The law with respect to the grant of injunction against invocation of bank guarantee has been settled by catena of judicial pronouncements. Courts have consistently held that an unconditional bank guarantee, which is an independent agreement between beneficiary and the Bank, can be invoked by the beneficiary, regardless of the disputes between the beneficiary and principal obligation (i.e. the party on whose behalf the bank guarantee has been given).

It is a settled position that invocation of unconditional bank guarantee cannot be stayed by the courts except

  • In case of fraud which would destroy the very purpose for which such bank guarantee was issued
  • In a case where encashment of the bank guarantee would result in irreparable harm or injustice to one of the parties concerned. In view of the aforesaid settled position, a party seeking stay against invocation of the bank guarantee used to find it very difficult, nay impossible, to obtain favourable order.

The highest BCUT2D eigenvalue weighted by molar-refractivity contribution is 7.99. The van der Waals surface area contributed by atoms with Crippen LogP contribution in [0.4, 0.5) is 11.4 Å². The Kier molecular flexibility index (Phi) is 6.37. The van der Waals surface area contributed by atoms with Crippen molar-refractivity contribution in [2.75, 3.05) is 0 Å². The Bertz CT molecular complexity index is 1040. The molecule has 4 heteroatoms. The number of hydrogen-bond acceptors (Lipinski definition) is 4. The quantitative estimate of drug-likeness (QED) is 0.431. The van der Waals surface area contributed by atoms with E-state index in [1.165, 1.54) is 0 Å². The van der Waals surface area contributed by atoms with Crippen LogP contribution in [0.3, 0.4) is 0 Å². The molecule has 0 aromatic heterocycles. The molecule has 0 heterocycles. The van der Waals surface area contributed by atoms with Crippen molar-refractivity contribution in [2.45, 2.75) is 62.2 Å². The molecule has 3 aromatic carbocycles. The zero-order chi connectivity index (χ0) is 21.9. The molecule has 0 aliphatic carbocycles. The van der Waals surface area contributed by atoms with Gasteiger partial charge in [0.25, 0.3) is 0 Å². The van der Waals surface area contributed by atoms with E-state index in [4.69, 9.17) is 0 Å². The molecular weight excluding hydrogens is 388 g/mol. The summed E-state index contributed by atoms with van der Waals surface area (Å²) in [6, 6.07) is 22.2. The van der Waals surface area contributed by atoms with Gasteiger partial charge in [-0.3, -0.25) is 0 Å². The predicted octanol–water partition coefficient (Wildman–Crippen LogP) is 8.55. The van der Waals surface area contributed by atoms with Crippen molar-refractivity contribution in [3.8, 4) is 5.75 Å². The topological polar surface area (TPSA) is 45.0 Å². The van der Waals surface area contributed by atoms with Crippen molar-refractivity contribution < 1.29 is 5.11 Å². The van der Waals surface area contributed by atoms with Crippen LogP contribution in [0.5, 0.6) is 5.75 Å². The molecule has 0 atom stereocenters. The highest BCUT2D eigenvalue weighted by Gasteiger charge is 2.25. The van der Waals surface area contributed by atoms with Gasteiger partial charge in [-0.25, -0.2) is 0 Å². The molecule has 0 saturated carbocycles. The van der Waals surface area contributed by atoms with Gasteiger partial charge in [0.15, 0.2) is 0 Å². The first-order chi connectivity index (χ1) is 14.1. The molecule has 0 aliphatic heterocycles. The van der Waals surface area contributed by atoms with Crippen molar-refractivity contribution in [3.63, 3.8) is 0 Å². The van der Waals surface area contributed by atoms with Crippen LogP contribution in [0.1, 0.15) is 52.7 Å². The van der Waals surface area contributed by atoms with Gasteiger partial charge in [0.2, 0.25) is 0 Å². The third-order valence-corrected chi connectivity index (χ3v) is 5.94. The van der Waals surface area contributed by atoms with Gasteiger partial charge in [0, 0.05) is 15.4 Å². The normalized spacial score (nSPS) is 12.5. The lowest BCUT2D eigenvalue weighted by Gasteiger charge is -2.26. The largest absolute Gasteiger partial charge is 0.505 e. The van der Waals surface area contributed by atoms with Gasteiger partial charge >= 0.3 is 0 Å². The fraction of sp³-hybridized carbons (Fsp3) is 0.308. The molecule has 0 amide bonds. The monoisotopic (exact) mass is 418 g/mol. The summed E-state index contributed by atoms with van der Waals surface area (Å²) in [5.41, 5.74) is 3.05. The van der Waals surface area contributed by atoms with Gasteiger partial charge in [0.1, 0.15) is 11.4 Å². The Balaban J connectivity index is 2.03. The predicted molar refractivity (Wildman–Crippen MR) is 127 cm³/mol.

However, in its recent pronouncement, the Hon’ble Supreme Court of India seems to have made a paradigm shift by holding that each case of injunction against invocation of the bank guarantee has to be decided with reference to the facts involved therein. The Apex Court in Gangotri Enterprises v. Union of India held that while there can be no quarrel to the proposition laid down in the cases pertaining to encashment of bank guarantees, the same would not be applied in every case. Holding that the in the case in hand, law laid down in the case of Union of India Vs. Raman Iron Foundry was applicable, the apex court reversed the judgment of Allahabad High Court which declined to grant injunction against invocation of bank guarantee by beneficiary party.